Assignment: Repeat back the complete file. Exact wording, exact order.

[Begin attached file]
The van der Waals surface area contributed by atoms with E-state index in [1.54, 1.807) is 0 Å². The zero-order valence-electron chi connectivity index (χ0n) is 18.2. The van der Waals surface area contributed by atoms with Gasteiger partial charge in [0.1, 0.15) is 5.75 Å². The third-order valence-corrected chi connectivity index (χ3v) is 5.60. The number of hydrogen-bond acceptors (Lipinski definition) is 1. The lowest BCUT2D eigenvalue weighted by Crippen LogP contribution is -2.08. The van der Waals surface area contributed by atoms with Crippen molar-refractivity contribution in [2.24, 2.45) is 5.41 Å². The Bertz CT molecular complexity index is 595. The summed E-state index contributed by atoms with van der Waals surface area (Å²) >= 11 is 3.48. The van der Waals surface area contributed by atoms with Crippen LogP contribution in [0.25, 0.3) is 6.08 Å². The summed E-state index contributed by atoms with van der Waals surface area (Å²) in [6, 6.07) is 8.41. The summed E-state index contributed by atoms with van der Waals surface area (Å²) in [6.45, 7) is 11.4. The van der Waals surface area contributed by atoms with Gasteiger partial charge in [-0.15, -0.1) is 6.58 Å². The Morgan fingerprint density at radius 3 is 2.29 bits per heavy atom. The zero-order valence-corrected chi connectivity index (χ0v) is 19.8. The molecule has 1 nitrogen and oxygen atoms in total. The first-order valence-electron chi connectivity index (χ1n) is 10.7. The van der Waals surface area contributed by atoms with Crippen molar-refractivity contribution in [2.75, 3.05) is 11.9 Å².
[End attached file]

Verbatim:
The van der Waals surface area contributed by atoms with E-state index in [1.54, 1.807) is 0 Å². The zero-order valence-electron chi connectivity index (χ0n) is 18.2. The van der Waals surface area contributed by atoms with Gasteiger partial charge in [0.1, 0.15) is 5.75 Å². The third-order valence-corrected chi connectivity index (χ3v) is 5.60. The number of hydrogen-bond acceptors (Lipinski definition) is 1. The lowest BCUT2D eigenvalue weighted by Crippen LogP contribution is -2.08. The van der Waals surface area contributed by atoms with Crippen molar-refractivity contribution in [2.24, 2.45) is 5.41 Å². The Bertz CT molecular complexity index is 595. The summed E-state index contributed by atoms with van der Waals surface area (Å²) >= 11 is 3.48. The van der Waals surface area contributed by atoms with Crippen LogP contribution in [0.25, 0.3) is 6.08 Å². The summed E-state index contributed by atoms with van der Waals surface area (Å²) in [6, 6.07) is 8.41. The summed E-state index contributed by atoms with van der Waals surface area (Å²) in [6.45, 7) is 11.4. The van der Waals surface area contributed by atoms with Gasteiger partial charge in [-0.15, -0.1) is 6.58 Å². The Morgan fingerprint density at radius 3 is 2.29 bits per heavy atom. The zero-order valence-corrected chi connectivity index (χ0v) is 19.8. The molecule has 1 nitrogen and oxygen atoms in total. The first-order valence-electron chi connectivity index (χ1n) is 10.7. The van der Waals surface area contributed by atoms with Crippen molar-refractivity contribution in [2.75, 3.05) is 11.9 Å².